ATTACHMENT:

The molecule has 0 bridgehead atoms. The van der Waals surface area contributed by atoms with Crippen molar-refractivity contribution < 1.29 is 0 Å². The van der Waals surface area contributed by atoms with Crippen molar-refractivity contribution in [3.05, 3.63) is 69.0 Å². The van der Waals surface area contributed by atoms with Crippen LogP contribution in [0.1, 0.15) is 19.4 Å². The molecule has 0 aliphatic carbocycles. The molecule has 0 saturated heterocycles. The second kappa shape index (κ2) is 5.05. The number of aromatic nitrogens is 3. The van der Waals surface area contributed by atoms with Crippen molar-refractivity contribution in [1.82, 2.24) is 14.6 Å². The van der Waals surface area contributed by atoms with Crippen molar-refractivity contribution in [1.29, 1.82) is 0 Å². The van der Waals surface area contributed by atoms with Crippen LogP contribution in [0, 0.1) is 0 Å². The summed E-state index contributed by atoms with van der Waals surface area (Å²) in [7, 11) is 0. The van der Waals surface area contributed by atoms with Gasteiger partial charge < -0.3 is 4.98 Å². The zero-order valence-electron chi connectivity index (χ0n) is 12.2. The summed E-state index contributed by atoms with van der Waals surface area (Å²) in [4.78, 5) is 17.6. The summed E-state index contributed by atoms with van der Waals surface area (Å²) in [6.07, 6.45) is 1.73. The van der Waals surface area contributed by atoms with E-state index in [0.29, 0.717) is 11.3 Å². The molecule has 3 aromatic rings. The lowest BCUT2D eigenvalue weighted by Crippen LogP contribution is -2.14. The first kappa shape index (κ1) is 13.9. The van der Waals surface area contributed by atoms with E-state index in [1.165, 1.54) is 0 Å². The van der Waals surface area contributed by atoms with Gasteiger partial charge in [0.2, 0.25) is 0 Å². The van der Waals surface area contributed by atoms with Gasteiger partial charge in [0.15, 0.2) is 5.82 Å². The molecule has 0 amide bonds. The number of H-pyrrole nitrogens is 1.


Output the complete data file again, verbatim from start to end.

The molecule has 0 bridgehead atoms. The van der Waals surface area contributed by atoms with Crippen molar-refractivity contribution < 1.29 is 0 Å². The van der Waals surface area contributed by atoms with Crippen molar-refractivity contribution in [3.05, 3.63) is 69.0 Å². The van der Waals surface area contributed by atoms with Crippen LogP contribution in [0.1, 0.15) is 19.4 Å². The molecule has 0 aliphatic carbocycles. The molecule has 0 saturated heterocycles. The second kappa shape index (κ2) is 5.05. The number of aromatic nitrogens is 3. The van der Waals surface area contributed by atoms with Crippen molar-refractivity contribution in [1.82, 2.24) is 14.6 Å². The van der Waals surface area contributed by atoms with Crippen molar-refractivity contribution in [1.29, 1.82) is 0 Å². The van der Waals surface area contributed by atoms with Crippen LogP contribution in [0, 0.1) is 0 Å². The summed E-state index contributed by atoms with van der Waals surface area (Å²) in [7, 11) is 0. The van der Waals surface area contributed by atoms with Gasteiger partial charge < -0.3 is 4.98 Å². The zero-order valence-electron chi connectivity index (χ0n) is 12.2. The summed E-state index contributed by atoms with van der Waals surface area (Å²) in [4.78, 5) is 17.6. The summed E-state index contributed by atoms with van der Waals surface area (Å²) in [6.07, 6.45) is 1.73. The van der Waals surface area contributed by atoms with E-state index in [0.29, 0.717) is 11.3 Å². The molecule has 3 aromatic rings. The lowest BCUT2D eigenvalue weighted by Crippen LogP contribution is -2.14. The first kappa shape index (κ1) is 13.9. The van der Waals surface area contributed by atoms with E-state index in [1.165, 1.54) is 0 Å². The van der Waals surface area contributed by atoms with Gasteiger partial charge in [0.2, 0.25) is 0 Å². The van der Waals surface area contributed by atoms with Gasteiger partial charge in [0.15, 0.2) is 5.82 Å². The molecule has 0 amide bonds. The number of H-pyrrole nitrogens is 1.